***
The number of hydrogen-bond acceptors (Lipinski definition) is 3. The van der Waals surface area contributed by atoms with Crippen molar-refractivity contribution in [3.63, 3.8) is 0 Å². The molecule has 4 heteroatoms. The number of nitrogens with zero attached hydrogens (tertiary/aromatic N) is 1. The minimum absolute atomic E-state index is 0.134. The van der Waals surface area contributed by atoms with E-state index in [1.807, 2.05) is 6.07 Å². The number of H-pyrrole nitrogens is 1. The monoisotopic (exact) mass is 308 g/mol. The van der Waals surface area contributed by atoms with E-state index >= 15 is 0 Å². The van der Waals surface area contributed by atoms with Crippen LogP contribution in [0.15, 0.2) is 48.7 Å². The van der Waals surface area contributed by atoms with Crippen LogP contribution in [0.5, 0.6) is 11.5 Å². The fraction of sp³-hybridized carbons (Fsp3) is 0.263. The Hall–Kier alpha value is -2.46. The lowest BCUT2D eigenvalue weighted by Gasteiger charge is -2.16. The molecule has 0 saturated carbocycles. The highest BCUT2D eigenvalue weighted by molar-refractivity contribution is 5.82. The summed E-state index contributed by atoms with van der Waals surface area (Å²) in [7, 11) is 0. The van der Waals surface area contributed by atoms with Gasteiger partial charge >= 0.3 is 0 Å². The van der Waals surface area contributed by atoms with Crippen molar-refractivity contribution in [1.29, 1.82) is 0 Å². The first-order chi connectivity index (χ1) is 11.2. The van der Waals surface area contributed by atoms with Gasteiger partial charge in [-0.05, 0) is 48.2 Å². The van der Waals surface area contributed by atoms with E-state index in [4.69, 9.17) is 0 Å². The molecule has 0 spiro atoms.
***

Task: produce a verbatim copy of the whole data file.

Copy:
The number of hydrogen-bond acceptors (Lipinski definition) is 3. The van der Waals surface area contributed by atoms with Crippen molar-refractivity contribution in [3.63, 3.8) is 0 Å². The molecule has 4 heteroatoms. The number of nitrogens with zero attached hydrogens (tertiary/aromatic N) is 1. The minimum absolute atomic E-state index is 0.134. The van der Waals surface area contributed by atoms with E-state index in [1.807, 2.05) is 6.07 Å². The number of H-pyrrole nitrogens is 1. The monoisotopic (exact) mass is 308 g/mol. The van der Waals surface area contributed by atoms with E-state index >= 15 is 0 Å². The van der Waals surface area contributed by atoms with Crippen LogP contribution in [0.15, 0.2) is 48.7 Å². The van der Waals surface area contributed by atoms with Crippen LogP contribution in [0.5, 0.6) is 11.5 Å². The fraction of sp³-hybridized carbons (Fsp3) is 0.263. The Hall–Kier alpha value is -2.46. The lowest BCUT2D eigenvalue weighted by Gasteiger charge is -2.16. The molecule has 0 saturated carbocycles. The highest BCUT2D eigenvalue weighted by molar-refractivity contribution is 5.82. The summed E-state index contributed by atoms with van der Waals surface area (Å²) in [7, 11) is 0. The van der Waals surface area contributed by atoms with Gasteiger partial charge >= 0.3 is 0 Å². The van der Waals surface area contributed by atoms with Crippen molar-refractivity contribution in [1.29, 1.82) is 0 Å². The first-order chi connectivity index (χ1) is 11.2. The van der Waals surface area contributed by atoms with Gasteiger partial charge in [-0.05, 0) is 48.2 Å². The van der Waals surface area contributed by atoms with E-state index in [4.69, 9.17) is 0 Å². The molecule has 0 spiro atoms.